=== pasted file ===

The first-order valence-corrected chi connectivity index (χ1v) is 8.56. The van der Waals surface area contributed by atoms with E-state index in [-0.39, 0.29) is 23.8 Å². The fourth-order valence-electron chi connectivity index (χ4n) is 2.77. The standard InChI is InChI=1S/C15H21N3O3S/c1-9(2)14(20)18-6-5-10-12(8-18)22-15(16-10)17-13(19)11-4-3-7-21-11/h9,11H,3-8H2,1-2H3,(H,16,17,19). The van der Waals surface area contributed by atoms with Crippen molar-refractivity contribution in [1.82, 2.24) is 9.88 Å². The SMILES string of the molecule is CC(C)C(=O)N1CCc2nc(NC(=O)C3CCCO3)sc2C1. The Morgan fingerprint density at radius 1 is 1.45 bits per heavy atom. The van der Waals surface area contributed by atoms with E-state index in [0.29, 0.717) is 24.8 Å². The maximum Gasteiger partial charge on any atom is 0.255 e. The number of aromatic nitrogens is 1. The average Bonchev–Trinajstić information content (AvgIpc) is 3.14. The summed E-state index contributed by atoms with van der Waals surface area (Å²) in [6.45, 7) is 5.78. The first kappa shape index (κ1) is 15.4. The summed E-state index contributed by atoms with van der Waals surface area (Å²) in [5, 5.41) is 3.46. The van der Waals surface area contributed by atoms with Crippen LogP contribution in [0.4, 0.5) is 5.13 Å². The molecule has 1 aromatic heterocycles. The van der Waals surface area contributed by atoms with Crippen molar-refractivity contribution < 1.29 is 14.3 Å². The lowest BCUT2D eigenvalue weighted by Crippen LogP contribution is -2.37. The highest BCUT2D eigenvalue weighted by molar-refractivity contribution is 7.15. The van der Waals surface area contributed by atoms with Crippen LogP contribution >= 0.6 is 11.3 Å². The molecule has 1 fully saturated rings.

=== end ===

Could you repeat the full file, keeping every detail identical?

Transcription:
The first-order valence-corrected chi connectivity index (χ1v) is 8.56. The van der Waals surface area contributed by atoms with E-state index in [-0.39, 0.29) is 23.8 Å². The fourth-order valence-electron chi connectivity index (χ4n) is 2.77. The standard InChI is InChI=1S/C15H21N3O3S/c1-9(2)14(20)18-6-5-10-12(8-18)22-15(16-10)17-13(19)11-4-3-7-21-11/h9,11H,3-8H2,1-2H3,(H,16,17,19). The van der Waals surface area contributed by atoms with Crippen molar-refractivity contribution in [1.82, 2.24) is 9.88 Å². The SMILES string of the molecule is CC(C)C(=O)N1CCc2nc(NC(=O)C3CCCO3)sc2C1. The Morgan fingerprint density at radius 1 is 1.45 bits per heavy atom. The van der Waals surface area contributed by atoms with E-state index in [0.29, 0.717) is 24.8 Å². The maximum Gasteiger partial charge on any atom is 0.255 e. The number of aromatic nitrogens is 1. The average Bonchev–Trinajstić information content (AvgIpc) is 3.14. The summed E-state index contributed by atoms with van der Waals surface area (Å²) in [6.45, 7) is 5.78. The first kappa shape index (κ1) is 15.4. The summed E-state index contributed by atoms with van der Waals surface area (Å²) in [5, 5.41) is 3.46. The van der Waals surface area contributed by atoms with Crippen LogP contribution in [0.4, 0.5) is 5.13 Å². The molecule has 1 aromatic heterocycles. The van der Waals surface area contributed by atoms with Crippen molar-refractivity contribution < 1.29 is 14.3 Å². The lowest BCUT2D eigenvalue weighted by Crippen LogP contribution is -2.37. The highest BCUT2D eigenvalue weighted by molar-refractivity contribution is 7.15. The van der Waals surface area contributed by atoms with Crippen LogP contribution >= 0.6 is 11.3 Å². The molecule has 1 fully saturated rings.